stomping grounds. His contribution to this disc, “Come on in this House” is direct
from the Delta. More rooted sounds come from the primitive guitar greats John
Lee Hooker and Artie White and folk-blues legend Mississippi John Hurt. More Memphis
representation comes from the city’s namesakes barrelhouse pianist Memphis Slim
and pre-World War II maven of blues song, Memphis Minnie. (3.5)

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Eleanor McEvoy


Blue Dandelion Records

Eleanor McEvoy, one of Ireland’s popular singer-songwriters, already has put recordings
out on Columbia and Geffen. With that experience and accessibility, Eleanor creates
a warm, personal independent recording and treats us to some of the violin playing
that earned her a seat in the National Symphony Orchestra of Ireland. Eleanor’s
poignant, folksy songwriting richly accented by Brain Connor on Steinway piano
has previously been found suitable for production by Emmylou Harris, Marty Black
and Phil Coulter and more. Full of accurate hooks and expressive observations; Yola
is fully matured folk-rock from a talented veteran. (4.5)

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Take it to the People

Estrus Records, POB 2125, Bellingham, WA 98227

The CD version of the album contains the LP tracks with four bonus cuts culled
from their out of print debut 7″ on Estrus. Coming all the way from the bustling
port and market town of Yokkaichi, Japan, Gasoline delivers primitive American
rock-n-roll with all the screaming, over-modulated fury of the typhoons that have
been known to strike Yokkaichi. The high priest of such potent garage rock, Tim Kerr,
engineered the whole glorious mess at his Sweatbox Studios in Austin, Texas. This
captures Gasoline primed and ready to deliver their intense rock-n-roll on a 2001
summer tour to the U.S. Here they demonstrated the energy they were prepared to
‘take to the people’ in the promised land of unrestrained hard rock that they
have so deeply incorporated. This electric nightmare blues mixes well with Jon
Spencer and Speedball Baby. (3.5)

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Total Sound Group Action Committee

Party Platform…Our Schedule is Change

Estrus Records, POB 2125, Bellingham, WA 98227

In this dynamic energetic garage rock combo, ace skronk engineer and guitarist
Tim Kerr and rawk vocalist Mike Carroll. They form a smashing, effective core
to this group, as they did in Poison 13. In their unrestrained aural assault they
blast through a number of explosive originals and a fiery but still joyfully rollicking
version of Small Faces’ “Happy Boys Happy.” Key on this track is the vigorous,
pumping Hammond organ and, as on many other tracks, the group backing vocals and
shrill whistle. This is sonic excitement. (3.5)

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Medusa Cyclone


Small Stone Recordings, POB 02007, Detroit,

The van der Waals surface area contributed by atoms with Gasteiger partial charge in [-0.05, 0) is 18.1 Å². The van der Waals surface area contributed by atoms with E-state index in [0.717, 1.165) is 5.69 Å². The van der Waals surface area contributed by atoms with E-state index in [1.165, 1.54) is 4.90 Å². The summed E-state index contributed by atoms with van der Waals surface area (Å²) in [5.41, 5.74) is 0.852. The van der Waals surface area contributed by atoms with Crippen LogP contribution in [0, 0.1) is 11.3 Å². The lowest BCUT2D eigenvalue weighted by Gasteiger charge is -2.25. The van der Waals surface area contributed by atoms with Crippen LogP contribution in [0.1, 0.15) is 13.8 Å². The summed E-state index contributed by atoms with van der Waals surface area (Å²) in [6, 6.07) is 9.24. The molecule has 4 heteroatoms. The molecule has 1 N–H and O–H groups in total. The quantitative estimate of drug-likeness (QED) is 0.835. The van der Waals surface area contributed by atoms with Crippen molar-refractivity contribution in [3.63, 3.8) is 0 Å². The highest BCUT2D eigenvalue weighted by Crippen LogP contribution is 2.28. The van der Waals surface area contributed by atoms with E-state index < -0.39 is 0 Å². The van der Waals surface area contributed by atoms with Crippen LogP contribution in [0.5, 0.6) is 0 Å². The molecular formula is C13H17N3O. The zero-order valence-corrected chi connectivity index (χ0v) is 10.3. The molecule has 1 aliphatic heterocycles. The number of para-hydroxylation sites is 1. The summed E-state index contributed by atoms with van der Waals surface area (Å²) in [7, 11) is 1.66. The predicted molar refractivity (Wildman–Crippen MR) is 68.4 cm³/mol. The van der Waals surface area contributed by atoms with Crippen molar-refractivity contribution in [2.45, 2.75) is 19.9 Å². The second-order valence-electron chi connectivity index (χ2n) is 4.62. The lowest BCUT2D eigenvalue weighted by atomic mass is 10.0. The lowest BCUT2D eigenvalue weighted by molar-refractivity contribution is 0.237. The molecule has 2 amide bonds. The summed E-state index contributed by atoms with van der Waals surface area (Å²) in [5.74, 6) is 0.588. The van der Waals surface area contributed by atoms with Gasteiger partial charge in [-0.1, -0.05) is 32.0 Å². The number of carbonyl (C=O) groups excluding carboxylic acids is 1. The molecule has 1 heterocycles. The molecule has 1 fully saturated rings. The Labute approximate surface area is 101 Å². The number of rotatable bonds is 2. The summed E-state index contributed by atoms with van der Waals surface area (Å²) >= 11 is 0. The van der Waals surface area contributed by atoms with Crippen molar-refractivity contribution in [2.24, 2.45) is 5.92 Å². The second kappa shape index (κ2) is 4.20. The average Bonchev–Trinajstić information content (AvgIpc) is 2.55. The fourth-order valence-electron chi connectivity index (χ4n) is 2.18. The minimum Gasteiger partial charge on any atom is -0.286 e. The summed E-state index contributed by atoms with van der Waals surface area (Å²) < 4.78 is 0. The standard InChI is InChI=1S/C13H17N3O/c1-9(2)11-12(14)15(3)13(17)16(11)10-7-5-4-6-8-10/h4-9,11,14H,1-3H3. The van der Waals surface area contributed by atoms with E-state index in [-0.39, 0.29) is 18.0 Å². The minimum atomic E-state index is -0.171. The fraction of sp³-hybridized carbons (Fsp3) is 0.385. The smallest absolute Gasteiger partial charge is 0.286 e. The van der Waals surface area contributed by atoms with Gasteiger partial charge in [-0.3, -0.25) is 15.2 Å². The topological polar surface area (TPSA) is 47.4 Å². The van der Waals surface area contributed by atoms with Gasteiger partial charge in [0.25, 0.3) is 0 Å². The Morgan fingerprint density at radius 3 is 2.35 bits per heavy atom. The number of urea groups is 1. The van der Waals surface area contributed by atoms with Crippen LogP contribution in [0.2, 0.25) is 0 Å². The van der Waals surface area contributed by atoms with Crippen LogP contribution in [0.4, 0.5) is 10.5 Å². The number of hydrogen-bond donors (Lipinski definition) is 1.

MI 48202

Medusa Cyclone provides a swirling, psychedelic headspace of sophisticated space
rock ideal for headphones escapism. Central to the group is organizing principle
and creative font guitarist Keir McDonald. With occasionally other musicians along,
this disc opens asteroid-strong, but has sea-foam-delicate episodes, like the
faintly Western “El Mar Caribe.” The varied textures and intricate arrangements
make Tangier exotic as Tangiers and a spicy blend of diverse styles to boot. (4)

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Tim Hardin

The Best of Tim Hardin: The Millennium Collection


This retrospective of the legendary singer-songwriter features Hardin’s original
versions of “If I Were A Carpenter” and “Reason To Believe.” “If I Were A Carpenter”
provided Bobby Darin with his last Top 10 hit while Johnny Cash and The Four Tops
also rode it into the Top 40. Rod Stewart made “Reason To Believe” famous. However,
we can here hear Hardin’s own delivery of these classic songs as he, the author,
intended their delivery, and the effect is magical. Taken from Tim Hardin 1, Tim
Hardin 2 and Tim Hardin 3: Live in Concert, these powerful, poetic examples of
a late ’60’s master singer-songwriter are blueprints for the art form. Hardin
was one of the natives found on the shore of the continent of man-with-acoustic-guitar
discovered and exhausted in the ’70’s. Along with this is the politically incorrect
but fun and bluesy “Smugglin’ Man.” (4.5)

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Steve Morse Band

Split Decision

Magna Carta

Split Decision is a masterful album of instrumental hard rock from veteran guitar
ace Steve Morse (Dixie Dregs). Morse won five consecutive awards as “Overall Best
Guitar Player” in Guitar Player’s Reader’s Poll. He eventually had to be excluded
from voting to give other guitar-slingers a chance. This chop-laden disc is just
the sort of peerless Morse fare that won him such accolades. This ninth album
from Steve Morse Band is in diptych fashion, with the first half generally upbeat
and bold and a second half more reflective and relaxed. (3.5)